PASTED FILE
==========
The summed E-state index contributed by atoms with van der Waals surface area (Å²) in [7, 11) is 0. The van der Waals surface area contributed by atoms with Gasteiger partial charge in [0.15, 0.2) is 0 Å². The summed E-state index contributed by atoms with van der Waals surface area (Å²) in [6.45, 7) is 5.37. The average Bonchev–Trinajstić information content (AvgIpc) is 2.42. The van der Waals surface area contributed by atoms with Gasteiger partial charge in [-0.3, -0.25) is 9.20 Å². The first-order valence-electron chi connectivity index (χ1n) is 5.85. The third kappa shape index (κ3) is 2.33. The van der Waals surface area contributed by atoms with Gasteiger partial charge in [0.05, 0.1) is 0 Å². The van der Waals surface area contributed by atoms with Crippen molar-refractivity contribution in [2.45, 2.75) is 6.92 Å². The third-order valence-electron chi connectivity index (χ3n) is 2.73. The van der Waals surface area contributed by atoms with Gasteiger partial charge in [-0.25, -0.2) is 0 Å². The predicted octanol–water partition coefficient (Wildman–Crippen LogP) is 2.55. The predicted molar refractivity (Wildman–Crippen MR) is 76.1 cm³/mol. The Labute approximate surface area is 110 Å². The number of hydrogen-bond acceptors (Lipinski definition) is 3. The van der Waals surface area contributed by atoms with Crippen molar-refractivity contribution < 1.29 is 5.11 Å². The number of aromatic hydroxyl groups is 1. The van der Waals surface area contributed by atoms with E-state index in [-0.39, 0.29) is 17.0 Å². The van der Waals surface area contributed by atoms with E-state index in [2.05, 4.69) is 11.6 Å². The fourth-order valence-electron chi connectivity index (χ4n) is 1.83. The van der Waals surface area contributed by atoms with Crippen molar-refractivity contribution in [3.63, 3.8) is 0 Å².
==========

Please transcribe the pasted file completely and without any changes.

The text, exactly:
The summed E-state index contributed by atoms with van der Waals surface area (Å²) in [7, 11) is 0. The van der Waals surface area contributed by atoms with Gasteiger partial charge in [0.15, 0.2) is 0 Å². The summed E-state index contributed by atoms with van der Waals surface area (Å²) in [6.45, 7) is 5.37. The average Bonchev–Trinajstić information content (AvgIpc) is 2.42. The van der Waals surface area contributed by atoms with Gasteiger partial charge in [-0.3, -0.25) is 9.20 Å². The first-order valence-electron chi connectivity index (χ1n) is 5.85. The third kappa shape index (κ3) is 2.33. The van der Waals surface area contributed by atoms with Gasteiger partial charge in [0.05, 0.1) is 0 Å². The van der Waals surface area contributed by atoms with Crippen molar-refractivity contribution in [2.45, 2.75) is 6.92 Å². The third-order valence-electron chi connectivity index (χ3n) is 2.73. The van der Waals surface area contributed by atoms with Gasteiger partial charge in [-0.25, -0.2) is 0 Å². The predicted octanol–water partition coefficient (Wildman–Crippen LogP) is 2.55. The predicted molar refractivity (Wildman–Crippen MR) is 76.1 cm³/mol. The Labute approximate surface area is 110 Å². The number of hydrogen-bond acceptors (Lipinski definition) is 3. The van der Waals surface area contributed by atoms with Crippen molar-refractivity contribution < 1.29 is 5.11 Å². The number of aromatic hydroxyl groups is 1. The van der Waals surface area contributed by atoms with E-state index in [-0.39, 0.29) is 17.0 Å². The van der Waals surface area contributed by atoms with E-state index in [2.05, 4.69) is 11.6 Å². The fourth-order valence-electron chi connectivity index (χ4n) is 1.83. The van der Waals surface area contributed by atoms with Crippen molar-refractivity contribution in [3.63, 3.8) is 0 Å².